These stoves are really easy to make and use everyday materials. Nevertheless we identified two main problems with actually using them: the wind blows them out pretty quickly; and you need something to balance a pot on if you actually want to use them to heat up any food. But my son was so keyed up by just making the stove that he vowed to find the next few days addressing the other design problems. I think this will cover some of the ‘Working Technologically’ side of the syllabus as well!


My two middle sons also had fun making a mini-camp-fire with the spent matches:

mini camp-fire


I found the rainstick activity on the Satisfied Mind website.

I am following the instructions on to make my copper pipe glockenspiel but there are other instructions all around the internet.

The soda can stove instructions were also on

The Physical World

Playground sessions, squidgy stress toys, junk instruments and survival stoves. I had so much fun stuff planned for this term. It ended up being quite disjointed because of my house move and various illnesses, but I can build on that for next term, and re-use some of the material with new groups.

I was excited about covering The Physical World with outdoor sessions. After all, how better to learn about forces, sound and light than playing outside? However, a combination of factors meant that the number of sessions was quite low. I found it was hard to do targeted work in 45 mins with the younger group when they just wanted to make the most of (a) being together and (b) the wonderful opportunity afforded by being in a playground, next to the sea and with a rock face to climb!!

North Harbour Reserve, in Balgowlah. Photo from

My youngest son experienced gravity and the importance of friction first hand, when he slipped on a rock and fell from higher than his own height onto the ground. He had plenty of scrapes and bruises to show for that, but luckily nothing was fractured or broken.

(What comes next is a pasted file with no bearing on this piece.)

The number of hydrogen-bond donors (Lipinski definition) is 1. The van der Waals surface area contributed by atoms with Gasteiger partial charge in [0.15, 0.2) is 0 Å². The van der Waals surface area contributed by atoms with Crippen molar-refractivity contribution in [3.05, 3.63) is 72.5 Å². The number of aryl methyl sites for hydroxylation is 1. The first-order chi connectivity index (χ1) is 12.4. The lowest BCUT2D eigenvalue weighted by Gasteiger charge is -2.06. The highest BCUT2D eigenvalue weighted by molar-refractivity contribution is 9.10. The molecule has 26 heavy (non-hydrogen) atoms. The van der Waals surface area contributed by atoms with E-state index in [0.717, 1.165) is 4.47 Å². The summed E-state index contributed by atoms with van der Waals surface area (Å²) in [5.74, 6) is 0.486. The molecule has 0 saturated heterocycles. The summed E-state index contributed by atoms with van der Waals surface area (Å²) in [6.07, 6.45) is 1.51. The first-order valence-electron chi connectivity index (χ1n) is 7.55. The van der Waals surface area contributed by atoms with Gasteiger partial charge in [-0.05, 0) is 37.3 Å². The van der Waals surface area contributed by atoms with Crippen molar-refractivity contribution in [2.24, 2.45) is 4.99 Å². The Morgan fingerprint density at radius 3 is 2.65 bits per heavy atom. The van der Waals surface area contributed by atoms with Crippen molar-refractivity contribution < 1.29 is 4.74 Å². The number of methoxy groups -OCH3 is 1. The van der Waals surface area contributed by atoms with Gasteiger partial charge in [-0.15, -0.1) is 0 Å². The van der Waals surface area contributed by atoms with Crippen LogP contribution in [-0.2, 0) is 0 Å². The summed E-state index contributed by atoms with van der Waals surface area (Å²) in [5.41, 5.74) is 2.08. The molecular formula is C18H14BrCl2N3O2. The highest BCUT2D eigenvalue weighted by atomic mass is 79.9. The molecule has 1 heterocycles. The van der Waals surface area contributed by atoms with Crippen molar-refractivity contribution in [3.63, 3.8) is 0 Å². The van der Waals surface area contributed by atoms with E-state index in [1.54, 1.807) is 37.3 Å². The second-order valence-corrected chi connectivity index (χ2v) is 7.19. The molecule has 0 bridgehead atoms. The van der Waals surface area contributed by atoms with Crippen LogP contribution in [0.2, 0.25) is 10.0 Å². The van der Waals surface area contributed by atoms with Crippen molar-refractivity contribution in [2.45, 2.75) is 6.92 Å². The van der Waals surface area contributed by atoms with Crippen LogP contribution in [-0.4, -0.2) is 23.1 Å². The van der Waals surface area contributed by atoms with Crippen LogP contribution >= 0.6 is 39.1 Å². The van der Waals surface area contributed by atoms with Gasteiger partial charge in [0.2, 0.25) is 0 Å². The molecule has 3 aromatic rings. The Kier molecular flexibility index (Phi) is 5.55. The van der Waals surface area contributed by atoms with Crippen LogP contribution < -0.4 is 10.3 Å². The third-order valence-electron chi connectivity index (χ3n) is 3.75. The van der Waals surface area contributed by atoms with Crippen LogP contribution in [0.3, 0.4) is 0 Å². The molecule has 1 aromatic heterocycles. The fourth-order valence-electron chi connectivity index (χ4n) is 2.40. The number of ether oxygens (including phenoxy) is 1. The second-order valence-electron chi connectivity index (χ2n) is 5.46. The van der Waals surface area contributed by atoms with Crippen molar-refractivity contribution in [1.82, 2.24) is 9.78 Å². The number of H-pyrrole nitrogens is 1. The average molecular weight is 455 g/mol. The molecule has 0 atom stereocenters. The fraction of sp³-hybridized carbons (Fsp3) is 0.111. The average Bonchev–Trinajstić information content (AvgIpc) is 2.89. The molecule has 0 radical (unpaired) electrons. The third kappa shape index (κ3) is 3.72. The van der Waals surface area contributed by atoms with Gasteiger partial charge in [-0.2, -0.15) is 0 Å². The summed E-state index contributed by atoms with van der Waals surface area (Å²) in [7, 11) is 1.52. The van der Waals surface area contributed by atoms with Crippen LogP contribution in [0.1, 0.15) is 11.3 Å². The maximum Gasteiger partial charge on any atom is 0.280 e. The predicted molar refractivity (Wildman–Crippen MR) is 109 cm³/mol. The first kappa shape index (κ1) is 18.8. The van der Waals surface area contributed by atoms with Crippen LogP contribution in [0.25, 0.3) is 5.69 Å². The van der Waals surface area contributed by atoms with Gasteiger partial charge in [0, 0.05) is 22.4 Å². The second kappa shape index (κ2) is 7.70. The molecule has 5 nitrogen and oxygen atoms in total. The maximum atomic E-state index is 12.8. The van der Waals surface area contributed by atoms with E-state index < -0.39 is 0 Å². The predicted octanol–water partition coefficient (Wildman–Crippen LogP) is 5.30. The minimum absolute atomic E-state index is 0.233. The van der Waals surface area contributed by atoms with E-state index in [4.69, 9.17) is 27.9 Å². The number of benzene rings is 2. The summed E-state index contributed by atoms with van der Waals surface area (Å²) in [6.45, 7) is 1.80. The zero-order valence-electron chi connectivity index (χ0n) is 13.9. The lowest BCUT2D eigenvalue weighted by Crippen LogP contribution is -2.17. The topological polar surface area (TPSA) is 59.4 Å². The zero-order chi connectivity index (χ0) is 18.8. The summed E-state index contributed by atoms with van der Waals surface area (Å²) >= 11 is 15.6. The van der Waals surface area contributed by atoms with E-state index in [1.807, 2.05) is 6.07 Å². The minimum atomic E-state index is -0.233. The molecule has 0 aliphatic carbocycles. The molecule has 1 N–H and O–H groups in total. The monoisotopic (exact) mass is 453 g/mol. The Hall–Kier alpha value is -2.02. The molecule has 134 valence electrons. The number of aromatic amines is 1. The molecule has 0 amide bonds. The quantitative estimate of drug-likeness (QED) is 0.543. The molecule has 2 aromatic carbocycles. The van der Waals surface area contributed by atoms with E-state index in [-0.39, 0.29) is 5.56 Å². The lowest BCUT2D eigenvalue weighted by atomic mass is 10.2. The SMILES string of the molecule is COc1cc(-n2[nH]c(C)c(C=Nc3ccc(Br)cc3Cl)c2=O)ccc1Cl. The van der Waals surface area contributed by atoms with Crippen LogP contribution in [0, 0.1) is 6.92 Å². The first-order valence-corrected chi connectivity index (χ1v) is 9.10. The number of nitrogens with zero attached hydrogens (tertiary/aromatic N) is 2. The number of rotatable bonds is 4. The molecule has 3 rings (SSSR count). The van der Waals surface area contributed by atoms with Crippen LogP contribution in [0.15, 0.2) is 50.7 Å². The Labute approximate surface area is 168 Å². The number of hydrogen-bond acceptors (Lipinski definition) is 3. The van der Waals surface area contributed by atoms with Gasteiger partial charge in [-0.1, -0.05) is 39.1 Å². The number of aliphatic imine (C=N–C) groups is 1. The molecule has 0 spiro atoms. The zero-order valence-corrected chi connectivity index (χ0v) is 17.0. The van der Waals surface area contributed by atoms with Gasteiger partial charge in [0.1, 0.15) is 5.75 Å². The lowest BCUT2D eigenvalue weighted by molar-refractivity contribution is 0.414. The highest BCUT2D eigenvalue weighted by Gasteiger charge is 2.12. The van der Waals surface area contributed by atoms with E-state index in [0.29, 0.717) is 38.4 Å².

Overall, the younger group (Key Stage 1 in Australia, roughly ages 5 to 7) had one outdoor session thinking about forces, and we squeezed in a bit of discussion about light sources too. We had an indoor class making stress toys, paper aeroplanes and paper helicopters (to explore the effect of unbalanced forces on different materials). The next class was very small, but we covered the basics of sound and vibrations in a very small class. I am making my own copper pipe glockenspiel and I am hoping that each child will design and make their own musical instrument next term. There are some links for homemade instruments here:

The older group (Key Stage 2, aged 8 to 10) has been thin on the ground but we used the outdoor session to introduce Newton’s Laws of Motion (demonstrated in the video below using rocket sleds on an ice rink).

I think if I were running this class again, I would devote more time to discussions of energy transfer, and definitions of energy and power. However, we can cover that when we next meet the concepts.

The second class was inside, finding out about heat and insulation by looking at ice cubes melting. We put them in identical cardboard boxes, some insulated with particular materials, placed them in front of the fire and checked how much they had melted after each 5 minutes. I tried to introduce them to good experiment design, particularly the idea of a ‘fair test’ and use of what scientists call a ‘control’. I think my middle son was far too excited to just get the ice cubes melting. So for example, we didn’t start off all the boxes at the same time. If they were interested, we could repeat the ice-cube experiment again but try to design it better. However, I think we have already moved on to designing and making stoves out of household equipment.

I found some great instructions for DIY stoves (particularly on American-based survival type websites). A couple are given below, but there are also plenty of videos on YouTube which you could follow.I think just working together with a hands-on activity like this could lead to good discussions about types of fuel, insulation, global warming, recycling, self-sufficiency etc. This will also cover some of the Technology requirements of the syllabus, partly due to the skills required, but also in discussing the different designs and what changes we might use.

Can stove on
#10 can rocket stove on

My eldest son has been covering the Key Stage 3 syllabus on his own but I hope that next year we can arrange some classes with other children to cover the high school requirements.